The younger man, his cheeks now wet added, "Their names are Roxanne and Libby. They are my friend's dogs. Thank you, this means more to us than you could know...." The young man tried to say something else, but emotion overwhelmed him. He wept when the two dogs came over to him and whined.
He gathered the dogs, one in each arm and before he turned to the group he nodded his head--a gesture of gratitude--and the older man nodded back.
That night on the local TV news there was a story about the community losing a popular and respected veterinarian. He had been driving on a rural avenue, when his car had drifted off the road, hit a pole and burst into flames. He was pronounced dead at the scene.
It was later learned that his two dogs were with him at the time of the accident. It was believed that his dogs had died in that fiery crash. But when it was revealed, Tuesday, that two dogs matching their description had been seen wandering the area near the crash site, family friends began canvassing the fields. The dogs were found with a homeowner who had taken them in, cleaned them up and cared for them. The family does not know the name of the man who took the dogs in, but would like to thank him....
A family member shared this with the news reporters; "This is invaluable to our whole family because we know they were with my dad. I don't know how they survived, but here they are. They slept with him at night. They followed him around everywhere. It's like that's a part of him that's still alive in a weird way."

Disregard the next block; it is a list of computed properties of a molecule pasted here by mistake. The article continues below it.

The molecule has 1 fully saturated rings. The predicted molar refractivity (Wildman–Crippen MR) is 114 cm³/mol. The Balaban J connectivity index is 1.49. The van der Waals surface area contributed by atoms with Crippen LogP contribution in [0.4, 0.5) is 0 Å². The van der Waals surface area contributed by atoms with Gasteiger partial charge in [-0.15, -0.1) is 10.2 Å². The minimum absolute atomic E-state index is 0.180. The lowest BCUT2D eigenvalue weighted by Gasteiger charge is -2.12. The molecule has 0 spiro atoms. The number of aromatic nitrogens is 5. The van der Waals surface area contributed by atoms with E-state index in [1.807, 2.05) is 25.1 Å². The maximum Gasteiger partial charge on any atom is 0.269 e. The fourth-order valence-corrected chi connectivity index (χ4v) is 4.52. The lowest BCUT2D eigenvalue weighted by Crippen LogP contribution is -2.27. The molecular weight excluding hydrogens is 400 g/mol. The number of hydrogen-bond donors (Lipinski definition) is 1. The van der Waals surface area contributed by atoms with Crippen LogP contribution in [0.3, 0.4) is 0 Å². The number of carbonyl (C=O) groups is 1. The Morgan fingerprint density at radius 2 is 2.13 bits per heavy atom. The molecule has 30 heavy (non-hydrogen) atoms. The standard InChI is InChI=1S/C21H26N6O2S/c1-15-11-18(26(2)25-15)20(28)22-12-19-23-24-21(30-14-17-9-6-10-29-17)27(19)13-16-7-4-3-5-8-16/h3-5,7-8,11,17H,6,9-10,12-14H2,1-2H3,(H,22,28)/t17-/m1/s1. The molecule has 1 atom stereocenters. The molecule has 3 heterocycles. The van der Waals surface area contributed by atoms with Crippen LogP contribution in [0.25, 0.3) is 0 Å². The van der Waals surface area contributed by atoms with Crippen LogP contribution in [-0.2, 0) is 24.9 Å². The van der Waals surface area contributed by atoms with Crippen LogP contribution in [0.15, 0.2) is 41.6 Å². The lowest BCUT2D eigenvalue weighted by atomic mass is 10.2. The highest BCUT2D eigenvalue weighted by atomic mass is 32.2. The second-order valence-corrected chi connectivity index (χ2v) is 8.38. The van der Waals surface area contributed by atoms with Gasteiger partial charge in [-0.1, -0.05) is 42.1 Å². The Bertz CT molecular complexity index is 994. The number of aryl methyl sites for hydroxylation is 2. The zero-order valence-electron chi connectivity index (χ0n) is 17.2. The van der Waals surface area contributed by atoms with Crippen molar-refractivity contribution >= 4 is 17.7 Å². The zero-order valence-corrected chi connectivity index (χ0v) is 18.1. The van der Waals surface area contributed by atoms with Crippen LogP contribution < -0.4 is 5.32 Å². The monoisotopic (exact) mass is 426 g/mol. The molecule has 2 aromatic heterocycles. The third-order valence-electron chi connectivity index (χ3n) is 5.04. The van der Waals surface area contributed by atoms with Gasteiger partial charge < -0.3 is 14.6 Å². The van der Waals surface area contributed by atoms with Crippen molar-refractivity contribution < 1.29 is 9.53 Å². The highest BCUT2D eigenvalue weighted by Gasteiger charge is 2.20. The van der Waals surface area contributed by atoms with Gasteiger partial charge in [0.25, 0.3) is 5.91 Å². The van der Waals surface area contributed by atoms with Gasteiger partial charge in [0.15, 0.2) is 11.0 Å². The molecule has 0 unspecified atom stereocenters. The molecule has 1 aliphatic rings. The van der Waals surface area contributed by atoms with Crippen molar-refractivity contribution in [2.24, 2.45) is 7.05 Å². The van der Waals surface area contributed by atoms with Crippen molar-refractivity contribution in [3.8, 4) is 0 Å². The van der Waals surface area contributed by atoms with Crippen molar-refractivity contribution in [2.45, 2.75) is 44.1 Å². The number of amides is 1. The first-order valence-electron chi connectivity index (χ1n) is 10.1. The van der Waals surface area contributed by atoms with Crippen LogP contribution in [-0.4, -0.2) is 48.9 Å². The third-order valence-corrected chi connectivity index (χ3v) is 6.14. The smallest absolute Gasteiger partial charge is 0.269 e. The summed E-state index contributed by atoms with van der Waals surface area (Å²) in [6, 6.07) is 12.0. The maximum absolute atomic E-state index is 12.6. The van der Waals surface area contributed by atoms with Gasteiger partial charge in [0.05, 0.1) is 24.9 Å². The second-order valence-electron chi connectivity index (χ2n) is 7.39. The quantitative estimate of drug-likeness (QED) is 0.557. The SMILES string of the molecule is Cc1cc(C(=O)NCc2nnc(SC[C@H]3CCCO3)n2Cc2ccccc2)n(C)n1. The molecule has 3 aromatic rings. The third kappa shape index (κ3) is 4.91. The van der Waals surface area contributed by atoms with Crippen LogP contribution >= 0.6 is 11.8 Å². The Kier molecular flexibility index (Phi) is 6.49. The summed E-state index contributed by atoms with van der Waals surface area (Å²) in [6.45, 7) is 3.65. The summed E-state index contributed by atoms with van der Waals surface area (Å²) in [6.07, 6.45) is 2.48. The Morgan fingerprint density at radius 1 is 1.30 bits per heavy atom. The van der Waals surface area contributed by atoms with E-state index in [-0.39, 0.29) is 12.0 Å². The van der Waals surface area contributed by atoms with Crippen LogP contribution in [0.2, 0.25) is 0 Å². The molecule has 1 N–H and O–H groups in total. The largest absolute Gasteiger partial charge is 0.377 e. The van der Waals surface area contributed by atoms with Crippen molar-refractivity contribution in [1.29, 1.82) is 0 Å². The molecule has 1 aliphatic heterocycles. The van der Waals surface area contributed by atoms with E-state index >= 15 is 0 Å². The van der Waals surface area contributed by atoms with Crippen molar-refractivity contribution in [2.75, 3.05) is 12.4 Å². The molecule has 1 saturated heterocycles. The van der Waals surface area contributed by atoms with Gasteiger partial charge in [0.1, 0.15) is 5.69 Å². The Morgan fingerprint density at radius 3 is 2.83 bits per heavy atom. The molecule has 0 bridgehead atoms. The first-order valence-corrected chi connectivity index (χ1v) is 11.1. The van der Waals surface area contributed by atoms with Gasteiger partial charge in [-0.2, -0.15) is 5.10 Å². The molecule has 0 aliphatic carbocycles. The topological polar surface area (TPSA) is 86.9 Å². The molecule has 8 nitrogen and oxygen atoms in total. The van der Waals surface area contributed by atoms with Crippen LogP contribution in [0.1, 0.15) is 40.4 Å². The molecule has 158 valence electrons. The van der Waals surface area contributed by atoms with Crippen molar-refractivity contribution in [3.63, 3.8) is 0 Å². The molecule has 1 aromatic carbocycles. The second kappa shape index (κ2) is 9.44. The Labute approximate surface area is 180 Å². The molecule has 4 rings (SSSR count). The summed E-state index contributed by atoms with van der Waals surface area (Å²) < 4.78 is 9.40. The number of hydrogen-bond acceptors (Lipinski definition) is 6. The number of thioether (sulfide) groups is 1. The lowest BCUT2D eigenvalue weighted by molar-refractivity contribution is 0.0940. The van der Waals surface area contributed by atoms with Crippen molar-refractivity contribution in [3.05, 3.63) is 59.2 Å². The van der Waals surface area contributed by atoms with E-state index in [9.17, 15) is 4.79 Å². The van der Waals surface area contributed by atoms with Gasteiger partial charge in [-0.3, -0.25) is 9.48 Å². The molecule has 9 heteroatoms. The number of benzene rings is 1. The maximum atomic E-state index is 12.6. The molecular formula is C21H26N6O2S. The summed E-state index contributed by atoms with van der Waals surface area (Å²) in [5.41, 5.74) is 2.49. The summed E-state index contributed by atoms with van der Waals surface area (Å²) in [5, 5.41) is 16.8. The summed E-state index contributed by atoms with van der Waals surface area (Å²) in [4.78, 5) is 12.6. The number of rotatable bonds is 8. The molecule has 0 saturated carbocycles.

That night, while Sally nestled into the comforter and settled at the feet of her human, the man closed his eyes, thinking back on all that he had heard about his furry visitors and the man they loved. "How had they survived?" he murmured.
Drifting off to sleep he did not see the shimmering form appear in his room. "They survived because I was there. I lifted them from the inferno and set them out in the field. With a whisper, I directed them to find you."
The angel moved closer, "Your act of kindness was your gift to that family, and His gift to you!"
Sally thumped her tail and panted a smile and, then she, too, fell asleep.
Copyright 2007 Kathy Pippig Harris
Dedicated to those caring individuals at Central California Veterinary Specialty Center who treated Bliss, Podey, and their humans with compassion.
(Written, in part, based on fact. Dedicated to Dr. Robert W. Gfeller DVM. Born 8-16-49. Died Nov. 25. Owner of the Central California Veterinary Specialty Center, which he opened last year, and had served as chief of staff at Veterinary Emergency Service in Fresno.)
March 8th 2007 10:10 pm
[ Leave A Comment ]
Today I was critically injured by a dog. I was shaken badly. Afterward, I was in agony and my hinds quarters stopped working--I couldn't feel them. I was in great pain and bleeding from the urethra. My humans took me to the emergency vet. I was given an IV for the pain and wrapped in warming packs and towels because I was going into shock. My human cuddled me, spoke lovingly to me, kissed me, covered my face in her tears, and caressed me tenderly. Then my human told the vet lady that worked at the hospital that it was time--to put me to sleep forever, and bid me farewell and a good trip to The Rainbow Bridge. My human is hurting deeply, but I am no longer in pain. I will keep an eye on her from up at the Bridge. I have other siblings here and we will get together and keep our humans in thoughts and in our minds, as well as in our observation.
I am sorry I had to leave you. I was not ready yet to do so, until the injury. I guess God wanted to bring me home. I'll be there with you, when you walk around the house and visit the places where I would spend my time. I will also be giving you gentle head-butts, like always. Perhaps you will even feel them, now and then.
I love you Mom, and I will be waiting here, with the others, for the day you cross the Bridge.